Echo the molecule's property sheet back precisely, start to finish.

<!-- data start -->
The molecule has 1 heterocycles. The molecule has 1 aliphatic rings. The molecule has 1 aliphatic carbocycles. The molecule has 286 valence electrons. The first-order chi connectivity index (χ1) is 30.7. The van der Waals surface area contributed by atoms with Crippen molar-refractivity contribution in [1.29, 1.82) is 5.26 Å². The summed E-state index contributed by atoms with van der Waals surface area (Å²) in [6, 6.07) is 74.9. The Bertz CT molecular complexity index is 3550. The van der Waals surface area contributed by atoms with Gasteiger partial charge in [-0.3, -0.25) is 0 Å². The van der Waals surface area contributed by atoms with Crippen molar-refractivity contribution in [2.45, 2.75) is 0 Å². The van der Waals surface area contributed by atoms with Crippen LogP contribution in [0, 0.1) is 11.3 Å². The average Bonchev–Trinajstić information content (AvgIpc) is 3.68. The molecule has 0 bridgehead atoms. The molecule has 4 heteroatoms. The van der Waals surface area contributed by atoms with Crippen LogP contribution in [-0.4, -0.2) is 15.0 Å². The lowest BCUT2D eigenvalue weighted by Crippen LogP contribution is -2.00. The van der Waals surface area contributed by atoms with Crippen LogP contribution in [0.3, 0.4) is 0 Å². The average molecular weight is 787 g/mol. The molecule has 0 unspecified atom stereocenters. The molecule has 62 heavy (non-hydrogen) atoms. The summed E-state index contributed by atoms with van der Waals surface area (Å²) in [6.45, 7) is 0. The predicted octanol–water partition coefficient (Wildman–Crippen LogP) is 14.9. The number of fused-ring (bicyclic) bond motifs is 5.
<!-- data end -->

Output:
The molecule has 1 heterocycles. The molecule has 1 aliphatic rings. The molecule has 1 aliphatic carbocycles. The molecule has 286 valence electrons. The first-order chi connectivity index (χ1) is 30.7. The van der Waals surface area contributed by atoms with Crippen molar-refractivity contribution in [1.29, 1.82) is 5.26 Å². The summed E-state index contributed by atoms with van der Waals surface area (Å²) in [6, 6.07) is 74.9. The Bertz CT molecular complexity index is 3550. The van der Waals surface area contributed by atoms with Gasteiger partial charge in [-0.3, -0.25) is 0 Å². The van der Waals surface area contributed by atoms with Crippen molar-refractivity contribution in [2.45, 2.75) is 0 Å². The van der Waals surface area contributed by atoms with Crippen LogP contribution in [0, 0.1) is 11.3 Å². The average Bonchev–Trinajstić information content (AvgIpc) is 3.68. The molecule has 0 bridgehead atoms. The molecule has 4 heteroatoms. The van der Waals surface area contributed by atoms with Crippen LogP contribution in [-0.4, -0.2) is 15.0 Å². The lowest BCUT2D eigenvalue weighted by Crippen LogP contribution is -2.00. The van der Waals surface area contributed by atoms with Crippen LogP contribution in [0.3, 0.4) is 0 Å². The average molecular weight is 787 g/mol. The molecule has 0 unspecified atom stereocenters. The molecule has 62 heavy (non-hydrogen) atoms. The summed E-state index contributed by atoms with van der Waals surface area (Å²) in [6.45, 7) is 0. The predicted octanol–water partition coefficient (Wildman–Crippen LogP) is 14.9. The number of fused-ring (bicyclic) bond motifs is 5.